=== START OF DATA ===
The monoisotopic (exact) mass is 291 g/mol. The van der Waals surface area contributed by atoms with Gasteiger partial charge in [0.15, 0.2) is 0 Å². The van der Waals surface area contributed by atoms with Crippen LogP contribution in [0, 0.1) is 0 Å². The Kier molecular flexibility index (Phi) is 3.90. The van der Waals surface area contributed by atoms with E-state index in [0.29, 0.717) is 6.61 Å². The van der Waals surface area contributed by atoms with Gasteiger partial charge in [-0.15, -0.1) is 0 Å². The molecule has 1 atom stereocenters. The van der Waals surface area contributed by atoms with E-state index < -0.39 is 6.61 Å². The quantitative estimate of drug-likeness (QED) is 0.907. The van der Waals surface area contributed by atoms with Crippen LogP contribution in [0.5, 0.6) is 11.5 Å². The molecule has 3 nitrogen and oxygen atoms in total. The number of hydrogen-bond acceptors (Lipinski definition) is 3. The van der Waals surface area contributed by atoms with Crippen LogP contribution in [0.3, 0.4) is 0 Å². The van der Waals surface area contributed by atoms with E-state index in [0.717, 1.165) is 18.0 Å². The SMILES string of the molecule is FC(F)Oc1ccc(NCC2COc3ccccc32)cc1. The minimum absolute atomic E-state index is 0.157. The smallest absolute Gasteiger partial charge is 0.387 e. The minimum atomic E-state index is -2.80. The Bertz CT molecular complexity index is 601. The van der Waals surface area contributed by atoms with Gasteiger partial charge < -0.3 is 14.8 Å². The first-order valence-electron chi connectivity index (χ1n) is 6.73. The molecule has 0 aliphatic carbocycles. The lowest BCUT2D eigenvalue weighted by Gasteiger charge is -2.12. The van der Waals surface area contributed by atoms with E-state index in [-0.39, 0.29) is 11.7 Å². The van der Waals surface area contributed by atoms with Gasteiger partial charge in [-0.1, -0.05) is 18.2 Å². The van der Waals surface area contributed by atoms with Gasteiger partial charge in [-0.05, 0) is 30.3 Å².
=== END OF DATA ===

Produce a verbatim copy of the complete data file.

The monoisotopic (exact) mass is 291 g/mol. The van der Waals surface area contributed by atoms with Gasteiger partial charge in [0.15, 0.2) is 0 Å². The van der Waals surface area contributed by atoms with Crippen LogP contribution in [0, 0.1) is 0 Å². The Kier molecular flexibility index (Phi) is 3.90. The van der Waals surface area contributed by atoms with E-state index in [0.29, 0.717) is 6.61 Å². The van der Waals surface area contributed by atoms with Gasteiger partial charge in [-0.15, -0.1) is 0 Å². The molecule has 1 atom stereocenters. The van der Waals surface area contributed by atoms with E-state index < -0.39 is 6.61 Å². The quantitative estimate of drug-likeness (QED) is 0.907. The van der Waals surface area contributed by atoms with Crippen LogP contribution in [0.5, 0.6) is 11.5 Å². The molecule has 3 nitrogen and oxygen atoms in total. The number of hydrogen-bond acceptors (Lipinski definition) is 3. The van der Waals surface area contributed by atoms with Crippen LogP contribution in [0.3, 0.4) is 0 Å². The van der Waals surface area contributed by atoms with E-state index in [0.717, 1.165) is 18.0 Å². The SMILES string of the molecule is FC(F)Oc1ccc(NCC2COc3ccccc32)cc1. The minimum absolute atomic E-state index is 0.157. The smallest absolute Gasteiger partial charge is 0.387 e. The minimum atomic E-state index is -2.80. The Bertz CT molecular complexity index is 601. The van der Waals surface area contributed by atoms with Gasteiger partial charge < -0.3 is 14.8 Å². The first-order valence-electron chi connectivity index (χ1n) is 6.73. The molecule has 0 aliphatic carbocycles. The lowest BCUT2D eigenvalue weighted by Gasteiger charge is -2.12. The van der Waals surface area contributed by atoms with E-state index in [-0.39, 0.29) is 11.7 Å². The van der Waals surface area contributed by atoms with Gasteiger partial charge in [-0.1, -0.05) is 18.2 Å². The van der Waals surface area contributed by atoms with Gasteiger partial charge in [-0.05, 0) is 30.3 Å².